And since the Pirates typically have fewer established stars than their opponents, the number of calls that go against the Pirates seems above average.  Now, I’m sure every fan base feels the same way about their team not getting calls.  But, as a way of example, I would posit that a pitch thrown by Justin Verlander that just misses the corner of the plate has a much better chance of being called a strike than does a similar pitch thrown by say, Bailey Falter or Ryder Ryan.  Similarly, when Juan Soto does not swing at that pitch on the outside corner, it is more likely to be called a ball; whereas, if Alika Williams doesn’t swing at such a pitch, there is a greater chance that it will be called a strike.

And then finally there is this.  If this technology had been around in 1992, it would have been the Pirates and not the Braves that would have gone to the 1992 World Series. 

The Francisco Cabrera single would have never happened if umpire Randy Marsh had not allowed Damon Berryhill to walk earlier in the fateful 9th inning on pitches that instant replay—even before statcast—showed were clearly strikes.  It was the Berryhill walk that put the eventual winning run in scoring position and gave the Braves the extra out that allowed Cabrera to come to the plate.

But for me, it’s about accuracy.  According to Statcast, umpires are correctly calling 92.4% of pitches that are not swung at.  But the 7.6% that they are not getting correct, can and have impacted the outcome of games.  Interestingly, umpiring in the pitch-tracking era has been getting better.  When the technology was first introduced in 2008, it was found that umpires were getting the calls correct only 81.3 percent of the time.  That number has now increased to 92.4% is a testament to MLB and the umpire union's efforts to improve their skills in this very important part of the game.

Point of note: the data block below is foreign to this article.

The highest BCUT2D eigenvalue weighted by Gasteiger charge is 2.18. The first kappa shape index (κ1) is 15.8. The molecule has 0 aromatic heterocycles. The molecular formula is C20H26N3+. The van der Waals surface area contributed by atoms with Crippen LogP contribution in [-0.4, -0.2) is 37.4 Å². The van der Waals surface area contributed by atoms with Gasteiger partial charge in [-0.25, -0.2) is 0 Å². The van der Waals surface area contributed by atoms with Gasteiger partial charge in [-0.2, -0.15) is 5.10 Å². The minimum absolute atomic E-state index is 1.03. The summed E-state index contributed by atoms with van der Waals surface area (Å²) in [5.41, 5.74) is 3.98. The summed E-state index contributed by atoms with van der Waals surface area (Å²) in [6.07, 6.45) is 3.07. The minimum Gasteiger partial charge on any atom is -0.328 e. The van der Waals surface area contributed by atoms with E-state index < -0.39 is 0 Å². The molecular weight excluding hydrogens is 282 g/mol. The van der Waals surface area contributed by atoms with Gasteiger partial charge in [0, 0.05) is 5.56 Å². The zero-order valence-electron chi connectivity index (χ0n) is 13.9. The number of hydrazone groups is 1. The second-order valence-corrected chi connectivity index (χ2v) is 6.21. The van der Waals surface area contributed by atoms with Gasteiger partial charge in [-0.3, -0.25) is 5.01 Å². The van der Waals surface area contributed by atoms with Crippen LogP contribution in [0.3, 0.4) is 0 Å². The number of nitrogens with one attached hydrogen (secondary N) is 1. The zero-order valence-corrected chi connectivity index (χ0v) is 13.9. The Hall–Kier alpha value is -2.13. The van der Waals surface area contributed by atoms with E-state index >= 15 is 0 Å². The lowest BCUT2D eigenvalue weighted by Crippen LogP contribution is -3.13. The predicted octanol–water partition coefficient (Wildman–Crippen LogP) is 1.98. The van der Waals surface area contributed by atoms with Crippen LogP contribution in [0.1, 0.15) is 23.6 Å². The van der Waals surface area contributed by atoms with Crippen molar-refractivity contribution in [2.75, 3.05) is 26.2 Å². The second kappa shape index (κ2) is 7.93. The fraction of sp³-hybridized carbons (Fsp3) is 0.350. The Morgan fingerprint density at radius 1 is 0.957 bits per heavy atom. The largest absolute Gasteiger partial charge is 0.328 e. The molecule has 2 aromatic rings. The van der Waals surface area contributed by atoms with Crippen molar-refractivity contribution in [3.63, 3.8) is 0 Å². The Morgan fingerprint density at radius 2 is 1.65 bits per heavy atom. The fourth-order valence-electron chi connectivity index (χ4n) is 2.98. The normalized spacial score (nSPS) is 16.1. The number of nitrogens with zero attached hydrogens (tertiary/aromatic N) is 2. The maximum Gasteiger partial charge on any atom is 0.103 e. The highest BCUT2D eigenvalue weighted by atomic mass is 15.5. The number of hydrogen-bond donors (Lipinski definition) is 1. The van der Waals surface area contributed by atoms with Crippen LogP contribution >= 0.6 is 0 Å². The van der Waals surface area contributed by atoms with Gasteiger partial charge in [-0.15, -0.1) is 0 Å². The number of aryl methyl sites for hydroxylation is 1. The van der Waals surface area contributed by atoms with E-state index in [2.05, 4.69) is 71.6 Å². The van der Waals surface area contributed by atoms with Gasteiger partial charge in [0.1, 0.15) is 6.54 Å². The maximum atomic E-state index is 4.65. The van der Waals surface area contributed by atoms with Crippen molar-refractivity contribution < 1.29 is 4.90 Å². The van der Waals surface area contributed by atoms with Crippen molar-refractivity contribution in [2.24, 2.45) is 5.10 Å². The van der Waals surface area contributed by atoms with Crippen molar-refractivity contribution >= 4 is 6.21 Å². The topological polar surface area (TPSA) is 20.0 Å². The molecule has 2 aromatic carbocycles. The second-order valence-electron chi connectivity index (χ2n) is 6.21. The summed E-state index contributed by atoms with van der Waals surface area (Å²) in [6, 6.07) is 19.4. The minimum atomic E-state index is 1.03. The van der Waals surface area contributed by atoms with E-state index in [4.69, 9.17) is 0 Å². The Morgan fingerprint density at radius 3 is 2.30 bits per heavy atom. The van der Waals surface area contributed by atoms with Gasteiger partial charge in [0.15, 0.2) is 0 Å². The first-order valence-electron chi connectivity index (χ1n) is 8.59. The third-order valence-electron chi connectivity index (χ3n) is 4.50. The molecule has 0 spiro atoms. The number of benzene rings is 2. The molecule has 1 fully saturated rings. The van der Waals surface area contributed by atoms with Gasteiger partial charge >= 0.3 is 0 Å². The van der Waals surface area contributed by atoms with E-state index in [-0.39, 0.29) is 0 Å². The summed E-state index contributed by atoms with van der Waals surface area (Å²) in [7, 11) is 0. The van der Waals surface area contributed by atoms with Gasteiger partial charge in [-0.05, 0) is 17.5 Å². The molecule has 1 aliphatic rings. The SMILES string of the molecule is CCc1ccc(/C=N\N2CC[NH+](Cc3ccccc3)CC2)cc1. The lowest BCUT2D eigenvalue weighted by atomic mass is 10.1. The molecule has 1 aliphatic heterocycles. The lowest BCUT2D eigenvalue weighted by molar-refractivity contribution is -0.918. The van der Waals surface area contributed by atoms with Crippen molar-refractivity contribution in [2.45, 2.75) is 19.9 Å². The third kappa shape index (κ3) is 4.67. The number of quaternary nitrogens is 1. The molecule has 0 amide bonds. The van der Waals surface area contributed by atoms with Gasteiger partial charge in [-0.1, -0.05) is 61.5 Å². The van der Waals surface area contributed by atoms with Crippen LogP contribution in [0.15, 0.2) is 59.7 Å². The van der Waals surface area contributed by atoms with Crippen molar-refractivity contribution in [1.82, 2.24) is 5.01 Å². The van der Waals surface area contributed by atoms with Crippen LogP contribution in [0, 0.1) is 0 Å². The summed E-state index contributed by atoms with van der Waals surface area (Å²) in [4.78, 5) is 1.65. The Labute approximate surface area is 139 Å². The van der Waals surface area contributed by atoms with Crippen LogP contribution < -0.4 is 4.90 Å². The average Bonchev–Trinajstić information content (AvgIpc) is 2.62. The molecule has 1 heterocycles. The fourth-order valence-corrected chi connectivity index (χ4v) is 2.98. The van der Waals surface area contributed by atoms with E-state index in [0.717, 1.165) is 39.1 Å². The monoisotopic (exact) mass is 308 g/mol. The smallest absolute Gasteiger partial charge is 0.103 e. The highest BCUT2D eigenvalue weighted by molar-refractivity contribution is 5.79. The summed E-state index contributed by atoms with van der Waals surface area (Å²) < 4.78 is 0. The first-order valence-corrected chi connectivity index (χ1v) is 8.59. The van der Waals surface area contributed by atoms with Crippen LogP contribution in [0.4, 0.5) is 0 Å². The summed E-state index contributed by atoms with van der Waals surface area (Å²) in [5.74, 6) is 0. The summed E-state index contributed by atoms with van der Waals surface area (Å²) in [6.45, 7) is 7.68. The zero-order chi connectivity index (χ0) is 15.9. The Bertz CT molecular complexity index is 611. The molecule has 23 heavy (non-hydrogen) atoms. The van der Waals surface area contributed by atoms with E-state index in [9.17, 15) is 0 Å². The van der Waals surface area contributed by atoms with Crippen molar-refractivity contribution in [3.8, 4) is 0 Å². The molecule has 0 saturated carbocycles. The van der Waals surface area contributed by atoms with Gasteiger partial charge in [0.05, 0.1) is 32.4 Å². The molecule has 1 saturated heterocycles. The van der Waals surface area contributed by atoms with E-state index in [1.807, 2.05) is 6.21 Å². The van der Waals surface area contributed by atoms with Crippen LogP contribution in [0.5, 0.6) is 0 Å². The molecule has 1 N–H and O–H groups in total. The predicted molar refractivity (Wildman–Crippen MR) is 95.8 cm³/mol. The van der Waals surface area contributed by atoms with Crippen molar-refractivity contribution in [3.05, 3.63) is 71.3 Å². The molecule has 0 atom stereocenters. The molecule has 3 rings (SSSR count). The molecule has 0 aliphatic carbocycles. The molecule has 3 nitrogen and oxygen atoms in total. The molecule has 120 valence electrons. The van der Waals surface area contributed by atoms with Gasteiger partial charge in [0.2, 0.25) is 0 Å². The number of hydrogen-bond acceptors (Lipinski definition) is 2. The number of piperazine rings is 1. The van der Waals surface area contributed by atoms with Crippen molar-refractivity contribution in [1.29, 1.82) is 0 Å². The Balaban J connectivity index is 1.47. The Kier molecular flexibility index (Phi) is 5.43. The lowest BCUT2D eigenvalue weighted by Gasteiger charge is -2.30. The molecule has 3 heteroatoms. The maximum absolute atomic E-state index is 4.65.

But while umpiring has improved, so too has pitching.  And today’s pitchers live on the corners and at the lowest levels of the strike zones.  Anybody can correctly call a pitch a ball that sails a foot outside of the strike zone.  And just about anybody can call a pitch that goes right down the middle of the plate a strike.  But that’s not where the majority of pitches go these days.  They go to the corners of the plate.  And they are coming in at speeds and spin rates that most pitchers of yesteryear could only dream of throwing. The umpire has only a split second to make the ball or strike call.  Errors will be made.  Since the technology exists, why not use it to make sure it is correct?

And to make sure that Alika Williams gets the same call as Juan Soto and to make sure that Bailey Falter gets the same call as Justin Verlander. 

It’s time for MLB to go to either the full automated balls and strike system or to adopt the challenge system.  It is needed once and for all to put an end to “stinky umpire syndrome.”